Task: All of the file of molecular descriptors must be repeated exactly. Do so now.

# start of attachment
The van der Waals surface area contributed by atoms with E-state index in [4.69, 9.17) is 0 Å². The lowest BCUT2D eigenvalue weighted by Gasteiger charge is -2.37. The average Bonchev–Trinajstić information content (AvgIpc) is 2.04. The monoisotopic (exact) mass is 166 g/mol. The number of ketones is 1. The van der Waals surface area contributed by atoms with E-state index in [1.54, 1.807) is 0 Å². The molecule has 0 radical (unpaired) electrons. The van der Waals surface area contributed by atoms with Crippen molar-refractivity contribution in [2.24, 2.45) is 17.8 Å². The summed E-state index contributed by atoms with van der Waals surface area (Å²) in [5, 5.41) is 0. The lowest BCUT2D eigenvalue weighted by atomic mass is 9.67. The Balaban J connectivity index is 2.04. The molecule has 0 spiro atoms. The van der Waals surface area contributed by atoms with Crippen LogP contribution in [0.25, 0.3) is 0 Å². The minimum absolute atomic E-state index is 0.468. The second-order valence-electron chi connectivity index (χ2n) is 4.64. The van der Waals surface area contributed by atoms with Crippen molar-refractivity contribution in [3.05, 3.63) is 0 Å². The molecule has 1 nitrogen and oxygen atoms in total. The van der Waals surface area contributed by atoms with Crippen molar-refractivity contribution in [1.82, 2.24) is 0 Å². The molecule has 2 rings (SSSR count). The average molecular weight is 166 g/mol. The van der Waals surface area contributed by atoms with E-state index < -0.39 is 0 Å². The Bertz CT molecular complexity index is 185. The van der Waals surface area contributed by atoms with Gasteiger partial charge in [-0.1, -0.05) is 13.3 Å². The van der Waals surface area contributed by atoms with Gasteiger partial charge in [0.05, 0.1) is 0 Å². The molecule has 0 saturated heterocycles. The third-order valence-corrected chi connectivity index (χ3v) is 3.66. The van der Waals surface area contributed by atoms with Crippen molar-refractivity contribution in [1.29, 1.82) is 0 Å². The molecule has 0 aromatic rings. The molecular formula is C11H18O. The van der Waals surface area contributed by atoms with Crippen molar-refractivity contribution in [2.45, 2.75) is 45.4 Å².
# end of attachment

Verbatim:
The van der Waals surface area contributed by atoms with E-state index in [4.69, 9.17) is 0 Å². The lowest BCUT2D eigenvalue weighted by Gasteiger charge is -2.37. The average Bonchev–Trinajstić information content (AvgIpc) is 2.04. The monoisotopic (exact) mass is 166 g/mol. The number of ketones is 1. The van der Waals surface area contributed by atoms with E-state index in [1.54, 1.807) is 0 Å². The molecule has 0 radical (unpaired) electrons. The van der Waals surface area contributed by atoms with Crippen molar-refractivity contribution in [2.24, 2.45) is 17.8 Å². The summed E-state index contributed by atoms with van der Waals surface area (Å²) in [5, 5.41) is 0. The lowest BCUT2D eigenvalue weighted by atomic mass is 9.67. The Balaban J connectivity index is 2.04. The molecule has 0 spiro atoms. The van der Waals surface area contributed by atoms with Crippen LogP contribution in [0.25, 0.3) is 0 Å². The minimum absolute atomic E-state index is 0.468. The second-order valence-electron chi connectivity index (χ2n) is 4.64. The van der Waals surface area contributed by atoms with Crippen molar-refractivity contribution in [3.05, 3.63) is 0 Å². The molecule has 1 nitrogen and oxygen atoms in total. The van der Waals surface area contributed by atoms with Crippen molar-refractivity contribution in [1.82, 2.24) is 0 Å². The molecule has 2 rings (SSSR count). The average molecular weight is 166 g/mol. The van der Waals surface area contributed by atoms with E-state index < -0.39 is 0 Å². The Bertz CT molecular complexity index is 185. The van der Waals surface area contributed by atoms with Gasteiger partial charge in [-0.1, -0.05) is 13.3 Å². The van der Waals surface area contributed by atoms with Gasteiger partial charge in [0.05, 0.1) is 0 Å². The molecule has 0 saturated heterocycles. The third-order valence-corrected chi connectivity index (χ3v) is 3.66. The van der Waals surface area contributed by atoms with Crippen molar-refractivity contribution in [1.29, 1.82) is 0 Å². The molecule has 0 aromatic rings. The molecular formula is C11H18O. The van der Waals surface area contributed by atoms with Crippen molar-refractivity contribution in [2.45, 2.75) is 45.4 Å².